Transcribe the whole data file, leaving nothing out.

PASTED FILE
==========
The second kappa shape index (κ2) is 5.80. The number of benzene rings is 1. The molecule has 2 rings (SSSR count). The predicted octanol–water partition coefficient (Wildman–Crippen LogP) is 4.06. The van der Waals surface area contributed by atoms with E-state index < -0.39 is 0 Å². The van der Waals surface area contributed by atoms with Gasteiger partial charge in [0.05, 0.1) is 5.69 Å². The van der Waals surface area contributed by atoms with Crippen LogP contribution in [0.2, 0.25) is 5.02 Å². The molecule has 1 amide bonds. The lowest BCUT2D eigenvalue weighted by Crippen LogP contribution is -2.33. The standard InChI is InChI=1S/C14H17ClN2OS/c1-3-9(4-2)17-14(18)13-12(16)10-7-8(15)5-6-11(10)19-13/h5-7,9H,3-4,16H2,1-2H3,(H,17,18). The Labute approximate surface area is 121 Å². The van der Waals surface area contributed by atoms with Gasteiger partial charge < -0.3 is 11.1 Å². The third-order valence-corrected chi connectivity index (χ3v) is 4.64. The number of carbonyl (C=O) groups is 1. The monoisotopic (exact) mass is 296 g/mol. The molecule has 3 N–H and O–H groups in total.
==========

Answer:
The second kappa shape index (κ2) is 5.80. The number of benzene rings is 1. The molecule has 2 rings (SSSR count). The predicted octanol–water partition coefficient (Wildman–Crippen LogP) is 4.06. The van der Waals surface area contributed by atoms with E-state index < -0.39 is 0 Å². The van der Waals surface area contributed by atoms with Gasteiger partial charge in [0.05, 0.1) is 5.69 Å². The van der Waals surface area contributed by atoms with Crippen LogP contribution in [0.2, 0.25) is 5.02 Å². The molecule has 1 amide bonds. The lowest BCUT2D eigenvalue weighted by Crippen LogP contribution is -2.33. The standard InChI is InChI=1S/C14H17ClN2OS/c1-3-9(4-2)17-14(18)13-12(16)10-7-8(15)5-6-11(10)19-13/h5-7,9H,3-4,16H2,1-2H3,(H,17,18). The Labute approximate surface area is 121 Å². The van der Waals surface area contributed by atoms with Gasteiger partial charge < -0.3 is 11.1 Å². The third-order valence-corrected chi connectivity index (χ3v) is 4.64. The number of carbonyl (C=O) groups is 1. The monoisotopic (exact) mass is 296 g/mol. The molecule has 3 N–H and O–H groups in total.